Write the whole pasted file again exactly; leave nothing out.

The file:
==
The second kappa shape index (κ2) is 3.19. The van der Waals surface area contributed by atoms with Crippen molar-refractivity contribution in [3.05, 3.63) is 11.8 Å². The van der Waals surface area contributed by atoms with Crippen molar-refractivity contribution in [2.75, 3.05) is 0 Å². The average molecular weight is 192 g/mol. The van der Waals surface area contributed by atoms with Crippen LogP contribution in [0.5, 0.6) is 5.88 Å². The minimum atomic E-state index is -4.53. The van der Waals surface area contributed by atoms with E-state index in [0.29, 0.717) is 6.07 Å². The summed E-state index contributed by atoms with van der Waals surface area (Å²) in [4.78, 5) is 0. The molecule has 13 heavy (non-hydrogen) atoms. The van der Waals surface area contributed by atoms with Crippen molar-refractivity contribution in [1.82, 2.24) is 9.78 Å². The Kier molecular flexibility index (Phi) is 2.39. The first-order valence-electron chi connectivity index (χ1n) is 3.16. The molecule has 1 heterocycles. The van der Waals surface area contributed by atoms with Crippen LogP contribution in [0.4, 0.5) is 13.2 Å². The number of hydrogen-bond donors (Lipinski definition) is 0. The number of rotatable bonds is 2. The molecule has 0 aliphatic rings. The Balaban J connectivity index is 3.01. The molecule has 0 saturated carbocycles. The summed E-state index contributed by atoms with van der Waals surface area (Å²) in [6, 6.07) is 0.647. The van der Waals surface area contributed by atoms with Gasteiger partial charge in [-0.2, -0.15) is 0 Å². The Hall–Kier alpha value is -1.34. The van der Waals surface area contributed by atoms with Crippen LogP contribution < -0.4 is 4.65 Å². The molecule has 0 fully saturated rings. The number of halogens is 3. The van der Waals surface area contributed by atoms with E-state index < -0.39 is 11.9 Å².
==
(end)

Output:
The second kappa shape index (κ2) is 3.19. The van der Waals surface area contributed by atoms with Crippen molar-refractivity contribution in [3.05, 3.63) is 11.8 Å². The van der Waals surface area contributed by atoms with Crippen molar-refractivity contribution in [2.75, 3.05) is 0 Å². The average molecular weight is 192 g/mol. The van der Waals surface area contributed by atoms with Crippen LogP contribution in [0.5, 0.6) is 5.88 Å². The minimum atomic E-state index is -4.53. The van der Waals surface area contributed by atoms with E-state index in [0.29, 0.717) is 6.07 Å². The summed E-state index contributed by atoms with van der Waals surface area (Å²) in [4.78, 5) is 0. The molecule has 13 heavy (non-hydrogen) atoms. The van der Waals surface area contributed by atoms with Crippen molar-refractivity contribution in [1.82, 2.24) is 9.78 Å². The Kier molecular flexibility index (Phi) is 2.39. The first-order valence-electron chi connectivity index (χ1n) is 3.16. The molecule has 1 heterocycles. The van der Waals surface area contributed by atoms with Crippen LogP contribution in [0.4, 0.5) is 13.2 Å². The number of hydrogen-bond donors (Lipinski definition) is 0. The number of rotatable bonds is 2. The molecule has 0 aliphatic rings. The Balaban J connectivity index is 3.01. The molecule has 0 saturated carbocycles. The summed E-state index contributed by atoms with van der Waals surface area (Å²) in [6, 6.07) is 0.647. The van der Waals surface area contributed by atoms with Gasteiger partial charge in [-0.2, -0.15) is 0 Å². The Hall–Kier alpha value is -1.34. The van der Waals surface area contributed by atoms with Crippen LogP contribution < -0.4 is 4.65 Å². The molecule has 0 fully saturated rings. The number of halogens is 3. The van der Waals surface area contributed by atoms with E-state index < -0.39 is 11.9 Å².